WASHINGTON -- Millions of people each day rely on transit, yet few urban area emergency plans have focused on its role in an emergency evacuation, says a new report from the National Research Council's Transportation Research Board. Transit systems could play a significant role in transporting carless and special needs populations in times of emergency, but these groups are inadequately addressed in most local emergency plans and evacuating them could easily exceed limited transit resources.
"For transit systems to be successful partners in an evacuation, they need to be part of the emergency management planning process and command structure; have real-time communications capability with local emergency managers, other transit providers, and their customers; and participate in annual exercises and drills," said Richard White, executive vice president, DMJM Harris, and chair of the committee that wrote the report. "To the extent transit agencies are asked to take on a major role in an evacuation, they should be considered essential personnel and be eligible with other first responders for cost reimbursement."
After reviewing 38 urban areas' emergency response and evacuation plans, the committee found that transit has a role to play in each of the four major elements that make up an emergency response plan -- mitigation, preparedness, response, and recovery. The committee then conducted in-depth case studies of Chicago, Houston, Los Angeles, New York City/northern New Jersey, and Tampa, Fla. The five case studies illustrate the roles transit could play in an evacuation, including transporting those without a car to area shelters or outside the affected area, bringing emergency responders and equipment to emergency incident sites, returning evacuees to their original destinations, and restoring service as expeditiously as possible.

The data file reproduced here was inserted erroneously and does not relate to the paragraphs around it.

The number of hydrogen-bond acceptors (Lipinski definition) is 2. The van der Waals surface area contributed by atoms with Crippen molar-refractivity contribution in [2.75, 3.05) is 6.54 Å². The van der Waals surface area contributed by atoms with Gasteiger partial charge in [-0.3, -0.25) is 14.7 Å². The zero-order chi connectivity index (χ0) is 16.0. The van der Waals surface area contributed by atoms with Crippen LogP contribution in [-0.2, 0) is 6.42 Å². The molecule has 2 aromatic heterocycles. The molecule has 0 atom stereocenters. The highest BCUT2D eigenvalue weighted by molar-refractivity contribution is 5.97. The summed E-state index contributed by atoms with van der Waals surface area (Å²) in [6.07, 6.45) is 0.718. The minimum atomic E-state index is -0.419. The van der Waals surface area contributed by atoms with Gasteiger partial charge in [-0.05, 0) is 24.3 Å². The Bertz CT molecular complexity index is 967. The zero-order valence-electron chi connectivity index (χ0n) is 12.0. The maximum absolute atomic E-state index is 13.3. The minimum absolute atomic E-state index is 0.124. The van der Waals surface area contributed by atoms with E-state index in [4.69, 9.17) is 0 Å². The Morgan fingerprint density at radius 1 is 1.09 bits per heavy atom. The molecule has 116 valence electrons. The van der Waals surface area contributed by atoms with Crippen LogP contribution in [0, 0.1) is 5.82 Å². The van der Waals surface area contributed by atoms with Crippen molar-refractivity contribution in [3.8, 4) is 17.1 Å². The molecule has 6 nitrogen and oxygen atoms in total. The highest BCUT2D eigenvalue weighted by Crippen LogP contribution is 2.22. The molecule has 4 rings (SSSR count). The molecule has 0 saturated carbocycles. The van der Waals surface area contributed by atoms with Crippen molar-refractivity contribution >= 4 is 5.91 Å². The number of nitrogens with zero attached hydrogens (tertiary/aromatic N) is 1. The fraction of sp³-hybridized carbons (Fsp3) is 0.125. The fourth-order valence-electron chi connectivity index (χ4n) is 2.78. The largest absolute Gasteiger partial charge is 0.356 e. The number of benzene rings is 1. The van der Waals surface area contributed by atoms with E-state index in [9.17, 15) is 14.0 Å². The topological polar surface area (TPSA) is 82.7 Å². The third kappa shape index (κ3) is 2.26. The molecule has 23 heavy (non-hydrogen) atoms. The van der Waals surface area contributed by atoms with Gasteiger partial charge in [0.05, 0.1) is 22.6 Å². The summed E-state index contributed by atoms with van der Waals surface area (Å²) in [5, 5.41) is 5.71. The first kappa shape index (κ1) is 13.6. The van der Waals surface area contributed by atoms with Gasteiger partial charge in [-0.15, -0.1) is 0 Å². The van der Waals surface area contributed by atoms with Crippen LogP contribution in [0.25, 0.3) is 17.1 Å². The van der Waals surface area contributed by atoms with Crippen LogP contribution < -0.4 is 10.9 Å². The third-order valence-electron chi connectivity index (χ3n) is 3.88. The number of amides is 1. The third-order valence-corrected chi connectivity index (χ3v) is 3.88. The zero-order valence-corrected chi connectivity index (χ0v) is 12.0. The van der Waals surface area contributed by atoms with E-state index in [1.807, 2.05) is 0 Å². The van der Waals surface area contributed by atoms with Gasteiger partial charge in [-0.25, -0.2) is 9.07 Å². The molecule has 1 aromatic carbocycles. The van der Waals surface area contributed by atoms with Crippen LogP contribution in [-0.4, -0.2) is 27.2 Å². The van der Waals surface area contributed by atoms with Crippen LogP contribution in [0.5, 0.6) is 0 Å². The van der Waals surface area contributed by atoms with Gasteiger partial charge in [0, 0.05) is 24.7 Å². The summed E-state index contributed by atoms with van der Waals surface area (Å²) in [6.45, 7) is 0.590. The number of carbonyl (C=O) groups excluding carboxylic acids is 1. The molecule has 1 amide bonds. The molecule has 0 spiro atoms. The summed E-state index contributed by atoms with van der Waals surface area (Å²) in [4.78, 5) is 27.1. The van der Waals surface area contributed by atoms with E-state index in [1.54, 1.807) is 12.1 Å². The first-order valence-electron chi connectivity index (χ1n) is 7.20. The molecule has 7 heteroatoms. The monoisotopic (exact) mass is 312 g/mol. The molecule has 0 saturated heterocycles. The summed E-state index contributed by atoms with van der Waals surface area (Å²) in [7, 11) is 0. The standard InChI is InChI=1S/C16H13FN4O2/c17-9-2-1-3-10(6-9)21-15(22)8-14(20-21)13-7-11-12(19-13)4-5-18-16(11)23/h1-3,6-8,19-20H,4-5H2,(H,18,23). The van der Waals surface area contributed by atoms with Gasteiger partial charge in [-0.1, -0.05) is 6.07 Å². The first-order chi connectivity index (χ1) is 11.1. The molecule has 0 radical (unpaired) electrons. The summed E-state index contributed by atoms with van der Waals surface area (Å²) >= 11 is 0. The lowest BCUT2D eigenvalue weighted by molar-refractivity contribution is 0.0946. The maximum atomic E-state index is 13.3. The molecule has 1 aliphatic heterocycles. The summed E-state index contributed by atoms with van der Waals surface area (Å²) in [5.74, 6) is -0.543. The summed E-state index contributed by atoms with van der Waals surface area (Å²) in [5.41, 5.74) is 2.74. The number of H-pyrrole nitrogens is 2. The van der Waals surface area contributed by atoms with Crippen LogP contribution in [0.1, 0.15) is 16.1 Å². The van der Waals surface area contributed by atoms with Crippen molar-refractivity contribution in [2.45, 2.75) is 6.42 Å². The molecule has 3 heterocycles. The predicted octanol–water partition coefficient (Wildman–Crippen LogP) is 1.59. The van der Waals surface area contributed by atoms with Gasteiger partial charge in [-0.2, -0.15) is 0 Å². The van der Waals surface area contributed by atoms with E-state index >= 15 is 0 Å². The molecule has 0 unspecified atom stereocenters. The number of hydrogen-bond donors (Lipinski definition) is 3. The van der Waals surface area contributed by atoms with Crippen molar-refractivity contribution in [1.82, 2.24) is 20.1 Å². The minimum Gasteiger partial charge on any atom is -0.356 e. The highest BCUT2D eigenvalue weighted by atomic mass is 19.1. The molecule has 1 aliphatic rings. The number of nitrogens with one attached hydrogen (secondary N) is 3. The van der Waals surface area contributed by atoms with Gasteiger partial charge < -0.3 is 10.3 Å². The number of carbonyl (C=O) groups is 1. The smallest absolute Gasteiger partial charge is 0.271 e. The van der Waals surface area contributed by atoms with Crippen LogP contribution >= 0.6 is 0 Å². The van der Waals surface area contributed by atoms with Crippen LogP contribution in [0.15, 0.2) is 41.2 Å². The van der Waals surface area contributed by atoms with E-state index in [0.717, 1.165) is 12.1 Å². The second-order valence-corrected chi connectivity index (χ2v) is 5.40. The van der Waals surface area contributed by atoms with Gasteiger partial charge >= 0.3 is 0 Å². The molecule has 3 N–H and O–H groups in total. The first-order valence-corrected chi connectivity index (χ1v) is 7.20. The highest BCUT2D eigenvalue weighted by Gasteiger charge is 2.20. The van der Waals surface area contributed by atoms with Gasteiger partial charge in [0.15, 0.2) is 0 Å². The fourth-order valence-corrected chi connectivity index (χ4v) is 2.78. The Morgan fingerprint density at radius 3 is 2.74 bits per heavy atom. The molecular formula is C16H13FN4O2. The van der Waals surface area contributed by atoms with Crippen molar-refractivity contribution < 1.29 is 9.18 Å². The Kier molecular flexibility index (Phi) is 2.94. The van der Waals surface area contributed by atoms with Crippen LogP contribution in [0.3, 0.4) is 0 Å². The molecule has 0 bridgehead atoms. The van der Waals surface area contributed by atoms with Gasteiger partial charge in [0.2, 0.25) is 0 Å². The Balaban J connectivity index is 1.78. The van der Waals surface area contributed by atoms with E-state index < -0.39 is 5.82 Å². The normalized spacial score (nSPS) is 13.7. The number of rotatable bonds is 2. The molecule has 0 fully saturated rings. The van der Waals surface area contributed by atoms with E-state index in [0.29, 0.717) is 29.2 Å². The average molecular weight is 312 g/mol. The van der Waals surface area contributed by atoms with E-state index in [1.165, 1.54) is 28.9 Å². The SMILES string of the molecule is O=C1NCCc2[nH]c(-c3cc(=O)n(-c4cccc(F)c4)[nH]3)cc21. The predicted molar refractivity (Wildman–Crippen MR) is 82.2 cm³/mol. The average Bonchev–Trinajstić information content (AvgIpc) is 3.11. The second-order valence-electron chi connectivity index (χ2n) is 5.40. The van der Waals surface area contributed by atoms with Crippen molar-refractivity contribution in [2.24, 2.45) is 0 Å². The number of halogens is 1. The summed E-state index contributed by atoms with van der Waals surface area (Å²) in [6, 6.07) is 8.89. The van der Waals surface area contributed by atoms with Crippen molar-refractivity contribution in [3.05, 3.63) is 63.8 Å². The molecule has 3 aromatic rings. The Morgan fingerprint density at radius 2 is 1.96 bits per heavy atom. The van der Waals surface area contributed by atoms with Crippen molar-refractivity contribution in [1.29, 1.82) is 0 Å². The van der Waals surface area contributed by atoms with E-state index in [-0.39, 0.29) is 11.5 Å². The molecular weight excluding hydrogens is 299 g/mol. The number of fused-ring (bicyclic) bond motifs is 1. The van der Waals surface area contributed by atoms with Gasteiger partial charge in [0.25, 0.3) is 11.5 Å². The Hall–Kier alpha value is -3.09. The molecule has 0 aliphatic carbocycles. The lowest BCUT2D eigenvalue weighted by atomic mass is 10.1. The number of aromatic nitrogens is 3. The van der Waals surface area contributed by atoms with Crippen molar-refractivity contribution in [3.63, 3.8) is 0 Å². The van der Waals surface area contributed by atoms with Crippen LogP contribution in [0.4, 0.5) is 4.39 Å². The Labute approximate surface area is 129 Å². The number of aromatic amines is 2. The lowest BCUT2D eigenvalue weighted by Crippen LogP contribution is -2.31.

Emergency managers should be realistic in their expectations for the use of transit during an emergency, the committee noted. Transit systems' capacity to assist depends on the nature of the incident and its location. Damage from an earthquake or other incident may prevent the use of affected transit systems. Transit operations could also be hampered by unavailability of drivers and lack of equipment, especially at off-peak times. During peak periods, congestion impedes travel in many urban areas even in normal conditions. Evacuating special needs populations by transit poses a major challenge that requires advance planning, working with nonprofits and social service agencies to identify groups that need assistance, and a targeted public information campaign and sheltering strategy. It may also require mutual-aid agreements with other transit providers to help meet surges in demand.